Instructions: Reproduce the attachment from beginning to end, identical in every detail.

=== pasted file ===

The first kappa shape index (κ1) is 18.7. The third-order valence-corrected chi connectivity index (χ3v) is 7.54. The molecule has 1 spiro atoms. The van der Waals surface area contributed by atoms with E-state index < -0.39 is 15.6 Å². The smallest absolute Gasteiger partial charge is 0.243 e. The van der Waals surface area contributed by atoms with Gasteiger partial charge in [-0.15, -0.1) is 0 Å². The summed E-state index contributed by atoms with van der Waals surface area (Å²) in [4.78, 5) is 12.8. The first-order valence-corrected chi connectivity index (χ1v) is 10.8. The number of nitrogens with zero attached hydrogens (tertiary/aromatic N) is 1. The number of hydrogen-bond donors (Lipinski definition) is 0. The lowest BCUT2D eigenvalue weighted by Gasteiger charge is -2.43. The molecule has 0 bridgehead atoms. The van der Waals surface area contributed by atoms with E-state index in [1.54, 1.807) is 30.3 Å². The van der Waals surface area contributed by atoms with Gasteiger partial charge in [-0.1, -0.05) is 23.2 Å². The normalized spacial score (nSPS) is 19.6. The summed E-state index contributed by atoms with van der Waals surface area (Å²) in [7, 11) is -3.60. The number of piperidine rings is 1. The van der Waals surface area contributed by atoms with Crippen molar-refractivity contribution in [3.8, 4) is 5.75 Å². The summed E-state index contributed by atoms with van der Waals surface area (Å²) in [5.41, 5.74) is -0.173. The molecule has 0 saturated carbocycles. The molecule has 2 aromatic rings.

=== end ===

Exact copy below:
The first kappa shape index (κ1) is 18.7. The third-order valence-corrected chi connectivity index (χ3v) is 7.54. The molecule has 1 spiro atoms. The van der Waals surface area contributed by atoms with E-state index < -0.39 is 15.6 Å². The smallest absolute Gasteiger partial charge is 0.243 e. The van der Waals surface area contributed by atoms with Gasteiger partial charge in [-0.15, -0.1) is 0 Å². The summed E-state index contributed by atoms with van der Waals surface area (Å²) in [4.78, 5) is 12.8. The first-order valence-corrected chi connectivity index (χ1v) is 10.8. The number of nitrogens with zero attached hydrogens (tertiary/aromatic N) is 1. The number of hydrogen-bond donors (Lipinski definition) is 0. The lowest BCUT2D eigenvalue weighted by Gasteiger charge is -2.43. The molecule has 0 bridgehead atoms. The van der Waals surface area contributed by atoms with E-state index in [1.54, 1.807) is 30.3 Å². The van der Waals surface area contributed by atoms with Gasteiger partial charge in [-0.1, -0.05) is 23.2 Å². The normalized spacial score (nSPS) is 19.6. The summed E-state index contributed by atoms with van der Waals surface area (Å²) in [7, 11) is -3.60. The number of piperidine rings is 1. The van der Waals surface area contributed by atoms with Crippen molar-refractivity contribution in [3.8, 4) is 5.75 Å². The summed E-state index contributed by atoms with van der Waals surface area (Å²) in [5.41, 5.74) is -0.173. The molecule has 0 saturated carbocycles. The molecule has 2 aromatic rings.